Eric Walker, Ph.D. on "Adoption, Abortion, and Nonpersons"

Eric Walker, Ph.D.

Eric Walker, a Professor Emeritus in the Department of English, has published his article "Adoption, Abortion, and Nonpersons" in Adoption & Culture. In it, he discusses the current legislation regarding adoption and abortion, most notably, the regulations in 40 of the 50 states that restrict or prohibit adoptees' access to their original birth certificates and the recent Dobbs Supreme Court decision that overturned Roe v. Wade. He makes the claim that adoptees face "legal, social, and civil diminishment" and that the states with the least amount of support for women and children are often the same ones with the most limited reproductive rights. Further, there is an overlap between the states with the heaviest restrictions for both access to one's own adoption records and abortion. Walker introduces the term "nonperson" to describe those who are diminished by shame and unbestowed rights, specifically those given up for adoption and their birth mothers. He says that Dobbs sets a precedent that can open the door to laws that restrict other rights such as same-sex marriage and access to contraceptives. Walker continues by saying that even adoption is at risk of being restricted as evidenced by the opinions of Justice Samuel Alito who often cites English Common Law. This law offers no mention of adoption despite criminalizing abortion. Alito most frequently refers to William Blackstone who says that non-marital births (which make up 40% of births in the US) are an "illegitimate issue" but that abortion is "by the ancient law homicide or manslaughter." Support for English Common Law from powerful officials may leave women with the fear that eventually they may not be able to choose abortion or adoption.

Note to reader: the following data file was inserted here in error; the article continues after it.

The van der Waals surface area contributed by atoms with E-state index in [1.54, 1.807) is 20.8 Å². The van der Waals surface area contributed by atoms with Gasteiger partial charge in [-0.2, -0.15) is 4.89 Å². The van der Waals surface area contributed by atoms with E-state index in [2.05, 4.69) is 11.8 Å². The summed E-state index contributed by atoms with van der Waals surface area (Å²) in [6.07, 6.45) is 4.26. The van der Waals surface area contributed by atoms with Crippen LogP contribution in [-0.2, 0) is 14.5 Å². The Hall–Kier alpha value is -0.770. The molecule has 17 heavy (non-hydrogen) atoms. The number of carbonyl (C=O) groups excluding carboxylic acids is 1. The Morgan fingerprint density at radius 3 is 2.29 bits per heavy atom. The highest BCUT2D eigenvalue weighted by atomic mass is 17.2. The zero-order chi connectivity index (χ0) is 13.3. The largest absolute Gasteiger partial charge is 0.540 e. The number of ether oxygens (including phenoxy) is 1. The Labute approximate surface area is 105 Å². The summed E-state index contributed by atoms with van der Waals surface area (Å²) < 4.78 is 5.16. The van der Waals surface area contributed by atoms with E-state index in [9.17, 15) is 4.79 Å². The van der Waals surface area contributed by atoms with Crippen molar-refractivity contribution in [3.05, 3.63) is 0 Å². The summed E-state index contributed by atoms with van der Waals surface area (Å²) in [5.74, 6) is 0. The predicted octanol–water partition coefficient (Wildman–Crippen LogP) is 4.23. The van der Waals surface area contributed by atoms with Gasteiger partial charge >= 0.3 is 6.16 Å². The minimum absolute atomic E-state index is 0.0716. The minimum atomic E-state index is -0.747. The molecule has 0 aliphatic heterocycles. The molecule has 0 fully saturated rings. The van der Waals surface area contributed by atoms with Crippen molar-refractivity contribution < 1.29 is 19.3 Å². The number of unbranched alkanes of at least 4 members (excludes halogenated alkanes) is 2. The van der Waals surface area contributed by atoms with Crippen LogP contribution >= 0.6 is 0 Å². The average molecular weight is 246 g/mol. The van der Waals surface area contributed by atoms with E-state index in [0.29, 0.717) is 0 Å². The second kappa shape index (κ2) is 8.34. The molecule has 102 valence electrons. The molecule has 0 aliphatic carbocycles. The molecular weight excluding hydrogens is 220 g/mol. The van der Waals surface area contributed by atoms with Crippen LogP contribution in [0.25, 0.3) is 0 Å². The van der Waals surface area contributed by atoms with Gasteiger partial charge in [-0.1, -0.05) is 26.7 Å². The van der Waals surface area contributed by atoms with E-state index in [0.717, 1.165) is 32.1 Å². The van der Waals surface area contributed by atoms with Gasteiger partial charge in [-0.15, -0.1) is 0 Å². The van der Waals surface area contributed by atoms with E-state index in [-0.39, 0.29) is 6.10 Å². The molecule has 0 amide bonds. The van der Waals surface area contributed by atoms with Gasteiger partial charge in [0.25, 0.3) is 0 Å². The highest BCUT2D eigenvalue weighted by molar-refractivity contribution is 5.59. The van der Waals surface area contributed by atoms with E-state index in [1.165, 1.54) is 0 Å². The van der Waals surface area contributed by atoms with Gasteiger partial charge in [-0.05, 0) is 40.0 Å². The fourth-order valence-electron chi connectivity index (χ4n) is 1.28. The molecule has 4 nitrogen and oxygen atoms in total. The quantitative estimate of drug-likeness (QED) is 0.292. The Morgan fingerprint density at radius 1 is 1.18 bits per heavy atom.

We would like to congratulate Dr. Walker on this publication and encourage you to read the full article at